Borromeo gave an assurance that LBP's loan portfolio to the agriculture sector has been increasing more rapidly than the growth of the sector itself.

"Our loan portfolio to the agri sector as of end of 2022 was P261 billion -- the highest probably in the industry," she said.

As for the sourcing of the P50 billion that will be invested to the MIF, Borromeo said it could be a combination of the 95% funds that are invested in government bonds and treasury bills and the 5% that are invested in private banks and stock market.

"It can be a combination, sir, as the investments will mature and at the time that we will be mandated to give our P50 billion contribution to the fund or we can also fund it via additional deposits, so we won't have to be pressured to sell our existing portfolio," she said.

At this point, Gatchalian asked LBP officials their criteria before investing the funds to the government as well as other entities, as he noted the 95% that were invested in government bonds and treasury bills are "risk-averse."

"Ngayon, wala kayong choice, it's in the [proposed] law. That's where the moral hazard actually comes in. You don't look at the ratings anymore because whether you like it or not you have to plow in P50 billion," Gatchalian asked the LBP.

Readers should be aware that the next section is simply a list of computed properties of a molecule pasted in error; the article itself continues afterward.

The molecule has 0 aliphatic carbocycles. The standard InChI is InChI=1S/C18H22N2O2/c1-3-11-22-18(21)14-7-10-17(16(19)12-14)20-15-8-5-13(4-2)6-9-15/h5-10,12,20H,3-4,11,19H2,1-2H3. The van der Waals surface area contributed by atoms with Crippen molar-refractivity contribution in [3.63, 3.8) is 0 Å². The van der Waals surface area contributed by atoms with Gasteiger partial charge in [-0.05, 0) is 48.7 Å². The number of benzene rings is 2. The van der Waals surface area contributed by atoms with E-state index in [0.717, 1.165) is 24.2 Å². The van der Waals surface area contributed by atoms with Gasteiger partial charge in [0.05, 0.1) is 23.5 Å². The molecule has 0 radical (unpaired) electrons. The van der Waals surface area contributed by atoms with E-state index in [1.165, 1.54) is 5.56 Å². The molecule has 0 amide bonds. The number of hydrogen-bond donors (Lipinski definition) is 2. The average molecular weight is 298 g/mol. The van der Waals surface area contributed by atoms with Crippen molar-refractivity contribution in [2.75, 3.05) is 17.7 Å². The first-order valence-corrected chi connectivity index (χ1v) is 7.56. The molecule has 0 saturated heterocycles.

In response, Borromero said: "We will have to look at the business plan of the corporation where the funds will be invested. That's the way we do our due diligence."

But she admitted to Gatchalian that they have not seen the business plan of the MIF yet.

"We don't have any rating on the investment because of the lack of historical information," she said.

At this point, Senator Nancy Binay asked if there is already a proposed business plan for the MIF.

National Treasurer Rosalia de Leon, who was representing the economic team during the hearing, said they will come up with the business plan "eventually."

"Of course, we're working on the legislation and part of the legislation is that there would be an investment strategy as well as risk management strategy," she said.